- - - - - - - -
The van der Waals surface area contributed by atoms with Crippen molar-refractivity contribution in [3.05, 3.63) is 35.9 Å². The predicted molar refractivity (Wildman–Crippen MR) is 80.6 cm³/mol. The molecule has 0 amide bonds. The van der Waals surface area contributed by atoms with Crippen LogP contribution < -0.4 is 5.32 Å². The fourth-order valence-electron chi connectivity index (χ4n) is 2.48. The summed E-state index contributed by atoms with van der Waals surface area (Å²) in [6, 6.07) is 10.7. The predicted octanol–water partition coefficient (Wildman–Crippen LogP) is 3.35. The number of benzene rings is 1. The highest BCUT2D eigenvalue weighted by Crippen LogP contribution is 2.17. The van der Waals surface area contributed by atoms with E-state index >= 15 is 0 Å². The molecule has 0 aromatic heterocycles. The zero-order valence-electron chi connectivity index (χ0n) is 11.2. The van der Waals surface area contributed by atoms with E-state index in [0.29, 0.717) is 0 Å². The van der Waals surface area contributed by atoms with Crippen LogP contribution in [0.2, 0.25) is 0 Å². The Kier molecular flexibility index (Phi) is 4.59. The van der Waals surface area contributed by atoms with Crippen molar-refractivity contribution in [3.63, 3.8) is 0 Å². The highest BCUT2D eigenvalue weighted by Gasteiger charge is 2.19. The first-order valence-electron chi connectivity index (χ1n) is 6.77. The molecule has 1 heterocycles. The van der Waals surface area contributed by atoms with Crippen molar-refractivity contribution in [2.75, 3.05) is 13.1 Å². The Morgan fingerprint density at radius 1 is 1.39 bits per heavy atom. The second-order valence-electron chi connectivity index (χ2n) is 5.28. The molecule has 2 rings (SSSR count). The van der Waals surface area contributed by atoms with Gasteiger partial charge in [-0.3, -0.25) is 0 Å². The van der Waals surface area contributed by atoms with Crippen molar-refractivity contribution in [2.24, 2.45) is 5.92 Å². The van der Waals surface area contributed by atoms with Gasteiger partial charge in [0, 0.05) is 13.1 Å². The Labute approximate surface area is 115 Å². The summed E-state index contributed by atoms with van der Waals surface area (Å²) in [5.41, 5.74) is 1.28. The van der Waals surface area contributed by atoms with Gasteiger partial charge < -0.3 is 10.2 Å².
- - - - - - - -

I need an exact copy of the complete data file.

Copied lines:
The van der Waals surface area contributed by atoms with Crippen molar-refractivity contribution in [3.05, 3.63) is 35.9 Å². The predicted molar refractivity (Wildman–Crippen MR) is 80.6 cm³/mol. The molecule has 0 amide bonds. The van der Waals surface area contributed by atoms with Crippen LogP contribution < -0.4 is 5.32 Å². The fourth-order valence-electron chi connectivity index (χ4n) is 2.48. The summed E-state index contributed by atoms with van der Waals surface area (Å²) in [6, 6.07) is 10.7. The predicted octanol–water partition coefficient (Wildman–Crippen LogP) is 3.35. The number of benzene rings is 1. The highest BCUT2D eigenvalue weighted by Crippen LogP contribution is 2.17. The van der Waals surface area contributed by atoms with E-state index >= 15 is 0 Å². The molecule has 0 aromatic heterocycles. The zero-order valence-electron chi connectivity index (χ0n) is 11.2. The van der Waals surface area contributed by atoms with E-state index in [0.29, 0.717) is 0 Å². The van der Waals surface area contributed by atoms with Crippen LogP contribution in [0.2, 0.25) is 0 Å². The Kier molecular flexibility index (Phi) is 4.59. The van der Waals surface area contributed by atoms with Crippen molar-refractivity contribution in [3.63, 3.8) is 0 Å². The highest BCUT2D eigenvalue weighted by Gasteiger charge is 2.19. The first-order valence-electron chi connectivity index (χ1n) is 6.77. The molecule has 1 heterocycles. The van der Waals surface area contributed by atoms with Crippen molar-refractivity contribution in [2.75, 3.05) is 13.1 Å². The Morgan fingerprint density at radius 1 is 1.39 bits per heavy atom. The second-order valence-electron chi connectivity index (χ2n) is 5.28. The molecule has 2 rings (SSSR count). The van der Waals surface area contributed by atoms with Gasteiger partial charge in [-0.3, -0.25) is 0 Å². The van der Waals surface area contributed by atoms with Crippen molar-refractivity contribution in [2.24, 2.45) is 5.92 Å². The van der Waals surface area contributed by atoms with Gasteiger partial charge in [0, 0.05) is 13.1 Å². The Labute approximate surface area is 115 Å². The summed E-state index contributed by atoms with van der Waals surface area (Å²) in [5.41, 5.74) is 1.28. The van der Waals surface area contributed by atoms with Gasteiger partial charge < -0.3 is 10.2 Å².